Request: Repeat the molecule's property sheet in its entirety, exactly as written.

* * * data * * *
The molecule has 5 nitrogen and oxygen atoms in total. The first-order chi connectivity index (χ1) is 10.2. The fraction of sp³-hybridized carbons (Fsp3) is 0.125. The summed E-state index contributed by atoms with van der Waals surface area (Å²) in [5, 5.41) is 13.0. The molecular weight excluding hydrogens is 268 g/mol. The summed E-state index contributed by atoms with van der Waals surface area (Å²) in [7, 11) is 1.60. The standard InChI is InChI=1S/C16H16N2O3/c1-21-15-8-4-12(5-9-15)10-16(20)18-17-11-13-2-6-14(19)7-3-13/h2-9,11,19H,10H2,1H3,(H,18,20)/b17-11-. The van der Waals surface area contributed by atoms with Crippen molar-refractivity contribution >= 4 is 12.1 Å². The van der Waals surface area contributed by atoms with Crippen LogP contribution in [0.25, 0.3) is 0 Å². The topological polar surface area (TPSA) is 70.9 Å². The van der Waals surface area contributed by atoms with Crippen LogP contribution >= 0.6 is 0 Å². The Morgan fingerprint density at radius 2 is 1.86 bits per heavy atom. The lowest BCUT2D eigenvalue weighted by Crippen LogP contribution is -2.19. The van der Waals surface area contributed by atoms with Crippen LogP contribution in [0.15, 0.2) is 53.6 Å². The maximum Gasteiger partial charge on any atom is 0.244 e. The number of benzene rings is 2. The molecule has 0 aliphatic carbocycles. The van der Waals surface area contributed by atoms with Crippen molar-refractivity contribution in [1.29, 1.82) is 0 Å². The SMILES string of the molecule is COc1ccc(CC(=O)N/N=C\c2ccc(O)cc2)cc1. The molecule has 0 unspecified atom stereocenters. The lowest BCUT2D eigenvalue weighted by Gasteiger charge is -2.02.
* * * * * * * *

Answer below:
The molecule has 5 nitrogen and oxygen atoms in total. The first-order chi connectivity index (χ1) is 10.2. The fraction of sp³-hybridized carbons (Fsp3) is 0.125. The summed E-state index contributed by atoms with van der Waals surface area (Å²) in [5, 5.41) is 13.0. The molecular weight excluding hydrogens is 268 g/mol. The summed E-state index contributed by atoms with van der Waals surface area (Å²) in [7, 11) is 1.60. The standard InChI is InChI=1S/C16H16N2O3/c1-21-15-8-4-12(5-9-15)10-16(20)18-17-11-13-2-6-14(19)7-3-13/h2-9,11,19H,10H2,1H3,(H,18,20)/b17-11-. The van der Waals surface area contributed by atoms with Crippen molar-refractivity contribution >= 4 is 12.1 Å². The van der Waals surface area contributed by atoms with Crippen LogP contribution in [0.25, 0.3) is 0 Å². The topological polar surface area (TPSA) is 70.9 Å². The van der Waals surface area contributed by atoms with Crippen LogP contribution >= 0.6 is 0 Å². The Morgan fingerprint density at radius 2 is 1.86 bits per heavy atom. The lowest BCUT2D eigenvalue weighted by Crippen LogP contribution is -2.19. The van der Waals surface area contributed by atoms with Crippen LogP contribution in [0.15, 0.2) is 53.6 Å². The maximum Gasteiger partial charge on any atom is 0.244 e. The number of benzene rings is 2. The molecule has 0 aliphatic carbocycles. The van der Waals surface area contributed by atoms with Crippen molar-refractivity contribution in [1.29, 1.82) is 0 Å². The SMILES string of the molecule is COc1ccc(CC(=O)N/N=C\c2ccc(O)cc2)cc1. The molecule has 0 unspecified atom stereocenters. The lowest BCUT2D eigenvalue weighted by Gasteiger charge is -2.02.